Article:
On December 1, 2016 when UN Secretary-General at the time, Ban Ki-moon, announced a new approach to cholera in Haiti, victims and advocates rejoiced at the UN finally taking a step towards the justice that had been denied for six years. Of the $400 million promised that day though, only $2.7 million has been received and $10 million total including pledged contributions. It seems that the new Secretary General, António Guterres is also leaning towards not asking for assessed contributions from UN member states despite their inaction in funding this plan. After six years of denial and dodging accountability for cholera, a failure to follow through on this new plan would do irreparable damage to the UN and its role in promoting human rights all over the world.
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Will State Inaction at UN Imperil Haiti Cholera Response?
Nathan Yaffe, IPI Global Observatory
April 4, 2017
The United Nations took a decisive step toward strengthening accountability when it announced a “new approach” to cholera in Haiti, on December 1 last year. In an official apology for the UN mission in Haiti’s role in the disease outbreak, then Secretary-General Ban Ki-moon acknowledged not only the UN’s “moral duty” to “do the right thing for the Haitian people,” but also the international community’s “collective responsibility to deliver.” Six years after the start of what remains the world’s largest modern day cholera epidemic, the apology and commitment to redress marked an important shift from the UN’s earlier and widely criticized denial of responsibility for the outbreak.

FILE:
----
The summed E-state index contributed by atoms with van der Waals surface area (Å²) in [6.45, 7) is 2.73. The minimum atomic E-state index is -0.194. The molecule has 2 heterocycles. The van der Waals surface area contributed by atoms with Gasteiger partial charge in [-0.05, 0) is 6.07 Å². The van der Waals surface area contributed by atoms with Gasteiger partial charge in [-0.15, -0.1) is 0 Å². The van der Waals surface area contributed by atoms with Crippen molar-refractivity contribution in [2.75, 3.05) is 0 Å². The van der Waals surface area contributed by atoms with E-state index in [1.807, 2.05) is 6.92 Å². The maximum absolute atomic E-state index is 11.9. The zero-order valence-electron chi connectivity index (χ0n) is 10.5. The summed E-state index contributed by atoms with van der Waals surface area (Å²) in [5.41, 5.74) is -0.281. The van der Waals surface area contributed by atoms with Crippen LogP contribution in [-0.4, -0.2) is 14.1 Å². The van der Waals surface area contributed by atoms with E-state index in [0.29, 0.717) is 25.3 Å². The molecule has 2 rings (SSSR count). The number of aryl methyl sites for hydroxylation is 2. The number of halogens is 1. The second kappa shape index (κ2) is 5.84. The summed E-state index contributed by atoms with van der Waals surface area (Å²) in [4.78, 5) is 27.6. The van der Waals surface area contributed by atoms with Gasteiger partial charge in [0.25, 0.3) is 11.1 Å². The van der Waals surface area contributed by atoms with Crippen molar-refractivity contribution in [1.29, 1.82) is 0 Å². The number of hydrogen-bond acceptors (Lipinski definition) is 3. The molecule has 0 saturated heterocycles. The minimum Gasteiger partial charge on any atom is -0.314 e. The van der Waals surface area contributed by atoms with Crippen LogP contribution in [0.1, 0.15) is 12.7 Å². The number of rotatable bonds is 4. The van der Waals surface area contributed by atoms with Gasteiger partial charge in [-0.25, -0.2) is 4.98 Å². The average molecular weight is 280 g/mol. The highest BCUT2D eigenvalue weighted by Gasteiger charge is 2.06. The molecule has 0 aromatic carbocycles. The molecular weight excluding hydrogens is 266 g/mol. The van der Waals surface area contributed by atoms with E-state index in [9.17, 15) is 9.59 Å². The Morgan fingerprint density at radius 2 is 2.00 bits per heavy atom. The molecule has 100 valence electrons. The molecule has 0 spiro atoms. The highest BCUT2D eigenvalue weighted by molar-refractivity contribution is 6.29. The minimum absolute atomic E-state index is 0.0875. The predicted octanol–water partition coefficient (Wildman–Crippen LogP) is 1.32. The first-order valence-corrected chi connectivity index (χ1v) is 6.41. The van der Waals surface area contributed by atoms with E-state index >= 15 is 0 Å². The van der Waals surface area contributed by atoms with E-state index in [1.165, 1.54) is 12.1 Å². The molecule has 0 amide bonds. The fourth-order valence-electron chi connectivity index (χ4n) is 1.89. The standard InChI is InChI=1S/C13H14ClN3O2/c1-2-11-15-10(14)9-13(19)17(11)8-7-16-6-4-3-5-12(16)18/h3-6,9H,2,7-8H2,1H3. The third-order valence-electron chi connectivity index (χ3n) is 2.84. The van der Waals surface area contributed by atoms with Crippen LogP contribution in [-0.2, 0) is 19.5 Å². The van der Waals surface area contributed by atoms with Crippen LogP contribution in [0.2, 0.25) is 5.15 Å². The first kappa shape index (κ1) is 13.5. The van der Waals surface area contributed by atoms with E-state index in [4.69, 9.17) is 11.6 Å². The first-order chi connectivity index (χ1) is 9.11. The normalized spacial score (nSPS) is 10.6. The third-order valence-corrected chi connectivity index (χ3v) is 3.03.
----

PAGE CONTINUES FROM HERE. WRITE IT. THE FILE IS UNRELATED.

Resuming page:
Yet just four months later, concerns abound that the world body will fail to deliver on the promise of its new approach. Voluntary contributions are stagnant: The trust fund established by the UN has received only $2.7 million of the $400 million estimated to be required, with additional contributions bringing the funding total to roughly $10 million. Now, Secretary-General António Guterres appears to have caved to pressure from some UN member states to take the option of funding its new approach through assessed contributions off the table, despite other states favoring this approach.
Thus, there is a real risk that the UN will break its promise to the people of Haiti, dealing another blow to the organization’s credibility on the world stage. This would also send a message that member state commitment to peacekeeper accountability stops at the point where funding is needed. As the New York Times put it in a recent editorial, the lack of follow-through to date provides a “lesson in evading moral responsibility.” At a time when faith in multilateralism and peacekeeping is receding, this is a blow the UN cannot afford.